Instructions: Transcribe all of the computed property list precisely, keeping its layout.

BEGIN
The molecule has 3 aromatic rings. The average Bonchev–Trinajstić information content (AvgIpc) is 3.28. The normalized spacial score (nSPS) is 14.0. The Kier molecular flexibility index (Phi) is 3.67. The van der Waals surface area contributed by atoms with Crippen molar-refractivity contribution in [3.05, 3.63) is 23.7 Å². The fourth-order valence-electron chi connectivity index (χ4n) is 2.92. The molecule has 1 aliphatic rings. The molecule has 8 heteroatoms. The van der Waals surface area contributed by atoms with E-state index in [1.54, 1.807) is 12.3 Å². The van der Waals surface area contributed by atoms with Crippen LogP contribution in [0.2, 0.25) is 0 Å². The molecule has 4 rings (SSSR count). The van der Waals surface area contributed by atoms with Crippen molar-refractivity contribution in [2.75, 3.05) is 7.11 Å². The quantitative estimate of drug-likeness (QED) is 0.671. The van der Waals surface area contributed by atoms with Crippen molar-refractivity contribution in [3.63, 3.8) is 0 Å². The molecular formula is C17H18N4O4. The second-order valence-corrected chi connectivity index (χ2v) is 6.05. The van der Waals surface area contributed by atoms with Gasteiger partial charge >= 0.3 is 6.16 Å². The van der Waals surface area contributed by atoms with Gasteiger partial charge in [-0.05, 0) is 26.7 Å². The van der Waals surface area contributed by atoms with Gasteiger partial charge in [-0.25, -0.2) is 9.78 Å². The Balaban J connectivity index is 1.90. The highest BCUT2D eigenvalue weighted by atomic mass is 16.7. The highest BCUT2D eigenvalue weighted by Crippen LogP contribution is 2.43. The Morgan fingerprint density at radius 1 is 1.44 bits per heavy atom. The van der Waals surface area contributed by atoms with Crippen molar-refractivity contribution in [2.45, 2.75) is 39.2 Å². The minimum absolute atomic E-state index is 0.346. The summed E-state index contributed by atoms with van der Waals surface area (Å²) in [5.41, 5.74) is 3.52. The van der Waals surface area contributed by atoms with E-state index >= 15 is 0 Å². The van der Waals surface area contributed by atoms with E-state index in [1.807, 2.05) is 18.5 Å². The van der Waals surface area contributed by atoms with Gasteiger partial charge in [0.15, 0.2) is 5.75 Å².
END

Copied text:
The molecule has 3 aromatic rings. The average Bonchev–Trinajstić information content (AvgIpc) is 3.28. The normalized spacial score (nSPS) is 14.0. The Kier molecular flexibility index (Phi) is 3.67. The van der Waals surface area contributed by atoms with Crippen molar-refractivity contribution in [3.05, 3.63) is 23.7 Å². The fourth-order valence-electron chi connectivity index (χ4n) is 2.92. The molecule has 1 aliphatic rings. The molecule has 8 heteroatoms. The van der Waals surface area contributed by atoms with E-state index in [1.54, 1.807) is 12.3 Å². The van der Waals surface area contributed by atoms with Crippen LogP contribution in [0.2, 0.25) is 0 Å². The molecule has 4 rings (SSSR count). The van der Waals surface area contributed by atoms with Crippen molar-refractivity contribution in [2.75, 3.05) is 7.11 Å². The quantitative estimate of drug-likeness (QED) is 0.671. The van der Waals surface area contributed by atoms with Crippen molar-refractivity contribution in [3.63, 3.8) is 0 Å². The molecular formula is C17H18N4O4. The second-order valence-corrected chi connectivity index (χ2v) is 6.05. The van der Waals surface area contributed by atoms with Gasteiger partial charge >= 0.3 is 6.16 Å². The van der Waals surface area contributed by atoms with Gasteiger partial charge in [-0.05, 0) is 26.7 Å². The van der Waals surface area contributed by atoms with Gasteiger partial charge in [-0.25, -0.2) is 9.78 Å². The Balaban J connectivity index is 1.90. The highest BCUT2D eigenvalue weighted by atomic mass is 16.7. The highest BCUT2D eigenvalue weighted by Crippen LogP contribution is 2.43. The Morgan fingerprint density at radius 1 is 1.44 bits per heavy atom. The van der Waals surface area contributed by atoms with Crippen molar-refractivity contribution in [2.45, 2.75) is 39.2 Å². The minimum absolute atomic E-state index is 0.346. The summed E-state index contributed by atoms with van der Waals surface area (Å²) in [5.41, 5.74) is 3.52. The van der Waals surface area contributed by atoms with E-state index >= 15 is 0 Å². The van der Waals surface area contributed by atoms with E-state index in [1.807, 2.05) is 18.5 Å². The van der Waals surface area contributed by atoms with Gasteiger partial charge in [0.15, 0.2) is 5.75 Å².